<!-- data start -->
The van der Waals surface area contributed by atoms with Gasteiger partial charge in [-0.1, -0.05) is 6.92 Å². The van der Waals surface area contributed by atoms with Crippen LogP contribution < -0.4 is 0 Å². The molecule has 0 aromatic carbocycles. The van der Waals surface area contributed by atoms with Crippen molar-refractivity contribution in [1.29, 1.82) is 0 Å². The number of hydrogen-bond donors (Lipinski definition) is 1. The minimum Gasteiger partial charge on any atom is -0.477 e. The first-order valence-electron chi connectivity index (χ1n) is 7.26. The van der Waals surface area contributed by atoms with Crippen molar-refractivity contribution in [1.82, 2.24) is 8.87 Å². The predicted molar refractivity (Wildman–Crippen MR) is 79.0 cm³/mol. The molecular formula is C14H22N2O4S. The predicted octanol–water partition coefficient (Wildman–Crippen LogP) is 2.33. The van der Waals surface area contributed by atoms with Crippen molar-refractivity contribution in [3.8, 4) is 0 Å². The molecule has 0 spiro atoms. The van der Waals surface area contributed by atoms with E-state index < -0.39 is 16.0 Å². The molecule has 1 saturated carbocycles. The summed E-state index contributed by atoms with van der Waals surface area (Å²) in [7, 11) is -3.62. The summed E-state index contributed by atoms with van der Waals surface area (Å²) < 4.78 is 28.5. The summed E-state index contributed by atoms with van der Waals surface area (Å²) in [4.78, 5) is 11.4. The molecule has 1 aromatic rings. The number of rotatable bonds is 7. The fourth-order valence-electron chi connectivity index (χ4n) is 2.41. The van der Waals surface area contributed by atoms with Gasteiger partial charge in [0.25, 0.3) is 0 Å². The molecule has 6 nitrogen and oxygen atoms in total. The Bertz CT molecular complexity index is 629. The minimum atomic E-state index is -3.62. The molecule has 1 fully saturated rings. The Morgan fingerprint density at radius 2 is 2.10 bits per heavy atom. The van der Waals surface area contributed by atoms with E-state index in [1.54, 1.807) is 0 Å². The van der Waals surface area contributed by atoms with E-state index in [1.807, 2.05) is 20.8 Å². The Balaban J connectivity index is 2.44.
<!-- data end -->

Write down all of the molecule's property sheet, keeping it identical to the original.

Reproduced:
The van der Waals surface area contributed by atoms with Gasteiger partial charge in [-0.1, -0.05) is 6.92 Å². The van der Waals surface area contributed by atoms with Crippen LogP contribution < -0.4 is 0 Å². The molecule has 0 aromatic carbocycles. The van der Waals surface area contributed by atoms with Crippen molar-refractivity contribution in [1.29, 1.82) is 0 Å². The number of hydrogen-bond donors (Lipinski definition) is 1. The minimum Gasteiger partial charge on any atom is -0.477 e. The first-order valence-electron chi connectivity index (χ1n) is 7.26. The van der Waals surface area contributed by atoms with Crippen molar-refractivity contribution in [1.82, 2.24) is 8.87 Å². The predicted molar refractivity (Wildman–Crippen MR) is 79.0 cm³/mol. The molecular formula is C14H22N2O4S. The predicted octanol–water partition coefficient (Wildman–Crippen LogP) is 2.33. The van der Waals surface area contributed by atoms with Crippen molar-refractivity contribution in [3.8, 4) is 0 Å². The molecule has 0 spiro atoms. The van der Waals surface area contributed by atoms with E-state index < -0.39 is 16.0 Å². The molecule has 1 saturated carbocycles. The summed E-state index contributed by atoms with van der Waals surface area (Å²) in [7, 11) is -3.62. The summed E-state index contributed by atoms with van der Waals surface area (Å²) < 4.78 is 28.5. The summed E-state index contributed by atoms with van der Waals surface area (Å²) in [4.78, 5) is 11.4. The molecule has 1 aromatic rings. The number of rotatable bonds is 7. The fourth-order valence-electron chi connectivity index (χ4n) is 2.41. The van der Waals surface area contributed by atoms with Gasteiger partial charge in [0.25, 0.3) is 0 Å². The molecule has 6 nitrogen and oxygen atoms in total. The Bertz CT molecular complexity index is 629. The minimum atomic E-state index is -3.62. The molecule has 1 fully saturated rings. The Morgan fingerprint density at radius 2 is 2.10 bits per heavy atom. The van der Waals surface area contributed by atoms with E-state index in [1.54, 1.807) is 0 Å². The van der Waals surface area contributed by atoms with E-state index in [1.807, 2.05) is 20.8 Å². The Balaban J connectivity index is 2.44.